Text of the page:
There were different tables arranged: first was the table with penny candy and one of the candies many of us liked was a round coconut candy and one chocolate; the next table was all baked goods, all sorts of cakes, pies. In the middle of the Wigwam was what they called the fancy table and the items women made during the year. You could buy a nice gingham apron. There were quite a few baskets made by our Indian men, cooking utensils such as spoons and ladles and one of our women did some beaded purses in floral designs. The more important tables were where they served the good food. One table served ice cream and some liked it with Yokeag [ground parched corn known as traveling food]. On the corner was the fortune teller; she read your palm. She was Jeanette Fielding; but, if she didn’t like the person she would not read their palm. She had practiced palmistry for a great many years. She would read your palm for fifteen or twenty cents and everyone said she was very good. Out in the cook house, Aunt Nettie [Fowler] and Chief Matahga with other Mohegans and some of our neighbors would get the corn husked, peel potatoes, and shell beans. This was an all-day affair for them through day and evening.
Upon the passing of Chief Matahga/Burrill H. Fielding, in 1952, tribal member Harriett Strickland received the following letter-reminiscence of his critical role at the Wigwam:
…I thought, ‘The passing of a Warrior’–Burrill H. Fielding–Bokie!’ Bokie supervised the building of the Wigwam—I could smell the drying birch leaves. Bokie helped to pound yokeag with the old mortar and pestle in the backyard. He rang the Church bell rousing the gang to get up and get to work. If this didn’t get quick enough results I could hear him coming down the upstairs’ hall in Nana [Tanta]Quidgeon’s house knocking on all the doors, ‘Come on! Come on! Time to get to work!’ He made the succotash and clam chowder at the wigwam, standing over a black stove on a hot August day ….”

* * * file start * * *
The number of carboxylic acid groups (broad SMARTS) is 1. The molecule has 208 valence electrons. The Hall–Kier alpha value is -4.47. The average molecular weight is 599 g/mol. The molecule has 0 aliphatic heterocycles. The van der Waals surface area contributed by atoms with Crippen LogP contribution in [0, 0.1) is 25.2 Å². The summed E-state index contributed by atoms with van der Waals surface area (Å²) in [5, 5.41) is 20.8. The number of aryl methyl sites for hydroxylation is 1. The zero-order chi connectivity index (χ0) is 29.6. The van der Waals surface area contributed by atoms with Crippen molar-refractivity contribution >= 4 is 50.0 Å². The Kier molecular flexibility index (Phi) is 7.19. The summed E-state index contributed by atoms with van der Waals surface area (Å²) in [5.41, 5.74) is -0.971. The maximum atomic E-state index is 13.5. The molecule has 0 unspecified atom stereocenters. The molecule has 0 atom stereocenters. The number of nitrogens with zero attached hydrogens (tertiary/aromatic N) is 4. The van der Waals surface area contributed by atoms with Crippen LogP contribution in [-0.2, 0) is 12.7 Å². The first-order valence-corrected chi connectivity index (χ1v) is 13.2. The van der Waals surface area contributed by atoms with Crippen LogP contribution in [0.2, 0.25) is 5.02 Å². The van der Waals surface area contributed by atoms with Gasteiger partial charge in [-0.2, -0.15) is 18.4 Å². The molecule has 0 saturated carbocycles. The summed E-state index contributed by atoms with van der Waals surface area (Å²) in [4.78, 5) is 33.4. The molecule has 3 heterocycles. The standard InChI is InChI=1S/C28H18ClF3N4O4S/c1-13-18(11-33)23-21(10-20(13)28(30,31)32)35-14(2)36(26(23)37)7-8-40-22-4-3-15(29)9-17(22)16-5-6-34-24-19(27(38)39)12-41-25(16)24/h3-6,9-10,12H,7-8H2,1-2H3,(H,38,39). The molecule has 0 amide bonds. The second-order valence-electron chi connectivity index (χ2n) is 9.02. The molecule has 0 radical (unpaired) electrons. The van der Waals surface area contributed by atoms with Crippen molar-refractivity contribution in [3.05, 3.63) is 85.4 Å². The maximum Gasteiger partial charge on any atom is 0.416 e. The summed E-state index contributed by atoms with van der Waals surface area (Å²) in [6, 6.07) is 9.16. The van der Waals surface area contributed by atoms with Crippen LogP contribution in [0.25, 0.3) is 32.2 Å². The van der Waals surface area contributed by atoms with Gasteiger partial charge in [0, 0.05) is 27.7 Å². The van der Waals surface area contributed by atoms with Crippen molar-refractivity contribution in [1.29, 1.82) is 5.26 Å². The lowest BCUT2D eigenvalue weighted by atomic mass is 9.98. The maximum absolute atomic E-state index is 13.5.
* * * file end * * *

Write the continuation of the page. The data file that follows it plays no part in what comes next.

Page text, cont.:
The two-day Mohegan Wigwam event has always featured corn as its centerpiece, according to ancient custom. Real Mohegan succotash is served. Desert may consist of ice cream topped with yokeag, made from dried, parched corn, which has been ground finely with a mortar and pestle. Corn cob and corn husk dolls may be sold. Children sometimes play the game of ta-pa-neekan, made from a stick tied with bits of hollowed, dried corn cob tied in a row and a piece of fur at the end. The goal of the game is to catch as many pieces of corn as possible or, better yet, to catch the fur as it is worth the most points. Alongside corn, Mohegans traditionally grow squash and beans. These three plants are referred to as the “Three Sisters” as they nurture one another when they are grown together.
Some Indian festivals, known as Pow Wows, derive their name from the Narragansett word “pauwaues,” meaning “shaman.” For its part, as a living tradition of welcome and celebration, the Wigwam is held every year at Fort Shantok in Uncasville, Connecticut, on the third full weekend of August. It is open to the public free of charge.
Mohegan Medicine Woman and Tribal Historian Melissa Tantaquidgeon Zobel holds an MA in history from the University of Connecticut Connecticut and an MFA in Creative Writing from Fairfield University; she has authored several books, including Medicine Trail: The Life and Lessons of Gladys Tantaquidgeon (University of Arizona Press, 2000) and Oracles: A Novel (University of New Mexico Press, 2004).
This article is excerpted from her book The Lasting of the Mohegans, Part I: The Story of the Wolf People (Uncasville: The Mohegan Tribe, 1992), which won the inaugural First Book Award from the Native Writers’ Circle of the Americas.